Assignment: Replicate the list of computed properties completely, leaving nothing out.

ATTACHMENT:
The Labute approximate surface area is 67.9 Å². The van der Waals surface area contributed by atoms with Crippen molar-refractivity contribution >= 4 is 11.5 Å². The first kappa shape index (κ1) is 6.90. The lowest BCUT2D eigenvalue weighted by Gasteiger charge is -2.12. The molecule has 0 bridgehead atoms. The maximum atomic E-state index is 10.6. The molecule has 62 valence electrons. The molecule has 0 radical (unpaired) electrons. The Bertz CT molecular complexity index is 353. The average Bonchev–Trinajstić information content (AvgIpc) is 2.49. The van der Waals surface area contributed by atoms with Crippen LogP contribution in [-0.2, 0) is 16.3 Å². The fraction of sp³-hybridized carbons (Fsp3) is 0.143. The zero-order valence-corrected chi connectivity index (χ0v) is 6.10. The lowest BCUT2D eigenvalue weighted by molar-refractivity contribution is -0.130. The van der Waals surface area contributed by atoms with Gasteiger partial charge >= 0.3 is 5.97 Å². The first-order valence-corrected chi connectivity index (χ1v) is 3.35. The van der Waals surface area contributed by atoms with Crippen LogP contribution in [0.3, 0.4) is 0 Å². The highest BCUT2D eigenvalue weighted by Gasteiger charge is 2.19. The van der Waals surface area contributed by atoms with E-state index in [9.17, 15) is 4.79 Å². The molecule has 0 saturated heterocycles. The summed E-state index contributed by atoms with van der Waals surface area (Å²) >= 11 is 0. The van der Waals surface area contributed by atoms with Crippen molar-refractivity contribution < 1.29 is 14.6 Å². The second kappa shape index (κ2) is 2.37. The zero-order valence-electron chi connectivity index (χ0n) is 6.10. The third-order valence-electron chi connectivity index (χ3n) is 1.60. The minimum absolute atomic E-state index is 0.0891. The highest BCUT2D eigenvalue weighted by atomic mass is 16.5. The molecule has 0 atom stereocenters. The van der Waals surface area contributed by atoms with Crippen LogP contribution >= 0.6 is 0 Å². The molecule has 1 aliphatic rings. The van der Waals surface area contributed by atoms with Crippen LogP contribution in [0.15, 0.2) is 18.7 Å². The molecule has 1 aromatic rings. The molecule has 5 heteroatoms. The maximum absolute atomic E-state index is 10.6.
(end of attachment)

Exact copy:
The Labute approximate surface area is 67.9 Å². The van der Waals surface area contributed by atoms with Crippen molar-refractivity contribution >= 4 is 11.5 Å². The first kappa shape index (κ1) is 6.90. The lowest BCUT2D eigenvalue weighted by Gasteiger charge is -2.12. The molecule has 0 bridgehead atoms. The maximum atomic E-state index is 10.6. The molecule has 62 valence electrons. The molecule has 0 radical (unpaired) electrons. The Bertz CT molecular complexity index is 353. The average Bonchev–Trinajstić information content (AvgIpc) is 2.49. The van der Waals surface area contributed by atoms with Crippen LogP contribution in [-0.2, 0) is 16.3 Å². The fraction of sp³-hybridized carbons (Fsp3) is 0.143. The zero-order valence-corrected chi connectivity index (χ0v) is 6.10. The lowest BCUT2D eigenvalue weighted by molar-refractivity contribution is -0.130. The van der Waals surface area contributed by atoms with Gasteiger partial charge >= 0.3 is 5.97 Å². The first-order valence-corrected chi connectivity index (χ1v) is 3.35. The van der Waals surface area contributed by atoms with Crippen LogP contribution in [0.3, 0.4) is 0 Å². The highest BCUT2D eigenvalue weighted by Gasteiger charge is 2.19. The van der Waals surface area contributed by atoms with E-state index in [9.17, 15) is 4.79 Å². The molecule has 0 saturated heterocycles. The summed E-state index contributed by atoms with van der Waals surface area (Å²) >= 11 is 0. The van der Waals surface area contributed by atoms with Crippen molar-refractivity contribution < 1.29 is 14.6 Å². The second kappa shape index (κ2) is 2.37. The zero-order valence-electron chi connectivity index (χ0n) is 6.10. The third-order valence-electron chi connectivity index (χ3n) is 1.60. The minimum absolute atomic E-state index is 0.0891. The highest BCUT2D eigenvalue weighted by atomic mass is 16.5. The molecule has 0 atom stereocenters. The van der Waals surface area contributed by atoms with Crippen LogP contribution >= 0.6 is 0 Å². The molecule has 1 aliphatic rings. The van der Waals surface area contributed by atoms with Crippen LogP contribution in [0.15, 0.2) is 18.7 Å². The molecule has 1 aromatic rings. The molecule has 5 heteroatoms. The maximum absolute atomic E-state index is 10.6.